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Home > Publications > Quill > Winner: Susanne Rust, Meg Kissinger & Cary Spivak, Milwaukee Journal Sentinel


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Wednesday, July 9, 2008
Winner: Susanne Rust, Meg Kissinger & Cary Spivak, Milwaukee Journal Sentinel

“Chemical Fallout”

Jim Poyser

Now in the news every day, bisphenol A and other endocrine disrupters were the subject of a late fall story in the Milwaukee Journal Sentinel.

Take a look at your shoes, your shampoo, your carpet. Your baby’s bottles, even the dental sealants in your mouth. These products contain chemicals that disrupt the natural way hormones work inside of you. The chemicals known as endocrine disrupters are all over your house, your clothing, your car. The chemicals are even in you.

They promise to make skin softer, clothes smell fresher and food keep longer. The problem is, neither the companies that make these products nor federal regulators are telling you that some of these substances may be dangerous.

According to Editor Martin Kaiser, “A team of reporters from the Journal Sentinel set out to determine what is being done to protect the public from these chemicals. The answer: nothing.”

Scientists increasingly believe endocrine disrupters contribute to human health problems, including reproductive and development systems.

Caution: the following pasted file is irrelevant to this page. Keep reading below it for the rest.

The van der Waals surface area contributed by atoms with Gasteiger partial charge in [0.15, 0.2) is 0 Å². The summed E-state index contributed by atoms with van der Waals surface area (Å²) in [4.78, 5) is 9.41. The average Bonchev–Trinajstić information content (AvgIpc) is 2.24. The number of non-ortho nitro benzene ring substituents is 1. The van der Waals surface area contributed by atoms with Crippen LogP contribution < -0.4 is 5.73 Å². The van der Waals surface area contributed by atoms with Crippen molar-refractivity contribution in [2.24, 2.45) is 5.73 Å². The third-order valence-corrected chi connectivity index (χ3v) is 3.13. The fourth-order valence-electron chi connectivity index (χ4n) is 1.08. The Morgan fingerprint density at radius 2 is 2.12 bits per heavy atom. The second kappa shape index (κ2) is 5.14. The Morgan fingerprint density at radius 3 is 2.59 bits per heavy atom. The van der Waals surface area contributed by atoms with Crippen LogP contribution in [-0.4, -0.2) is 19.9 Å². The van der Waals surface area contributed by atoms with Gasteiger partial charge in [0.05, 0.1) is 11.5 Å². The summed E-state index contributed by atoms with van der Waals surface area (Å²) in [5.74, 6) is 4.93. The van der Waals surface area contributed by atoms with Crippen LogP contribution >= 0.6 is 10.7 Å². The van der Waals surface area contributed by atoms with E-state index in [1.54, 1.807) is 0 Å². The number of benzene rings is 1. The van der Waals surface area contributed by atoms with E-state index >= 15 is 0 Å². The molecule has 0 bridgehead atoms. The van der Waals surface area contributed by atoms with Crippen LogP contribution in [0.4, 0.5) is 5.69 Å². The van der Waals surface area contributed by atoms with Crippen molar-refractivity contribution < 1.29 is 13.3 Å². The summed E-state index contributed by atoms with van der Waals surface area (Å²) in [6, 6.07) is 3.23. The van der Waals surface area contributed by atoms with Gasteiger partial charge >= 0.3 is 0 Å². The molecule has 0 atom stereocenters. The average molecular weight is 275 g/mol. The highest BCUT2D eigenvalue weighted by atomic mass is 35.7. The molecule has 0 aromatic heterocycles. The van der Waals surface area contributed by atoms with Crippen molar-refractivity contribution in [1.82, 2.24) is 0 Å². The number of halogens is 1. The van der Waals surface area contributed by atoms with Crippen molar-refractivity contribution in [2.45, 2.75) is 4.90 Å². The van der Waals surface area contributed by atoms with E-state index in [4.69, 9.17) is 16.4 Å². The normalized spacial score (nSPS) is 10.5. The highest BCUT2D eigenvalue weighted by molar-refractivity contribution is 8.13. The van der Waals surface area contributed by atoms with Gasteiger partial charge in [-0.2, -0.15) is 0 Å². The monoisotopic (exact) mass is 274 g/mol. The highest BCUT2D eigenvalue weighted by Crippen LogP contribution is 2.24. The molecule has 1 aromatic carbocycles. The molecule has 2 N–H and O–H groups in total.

Reporters Susanne Rust, Meg Kissinger and Cary Spivak used 20 years of research and built their own database to categorize and organize the information. They surveyed numerous laboratory findings that detail damaging effects of these chemicals in animals such as fish, chicken and rats.

Extensive infographics illuminated the subject, while an audit of an ordinary household in suburban Milwaukee revealed the danger inherent in everyday life.

“The few studies that found the chemical to be harmless were almost always funded by the multibillion-dollar chemical industry,” Kaiser said.

Published in late November and early December, “Chemical Fallout” prompted the National Toxicology Program to launch an investigation.

The judges determined that this “series of stories was well written for the level of average readers, reads like a sequel to Rachel Carson’s ‘Silent Spring.’”

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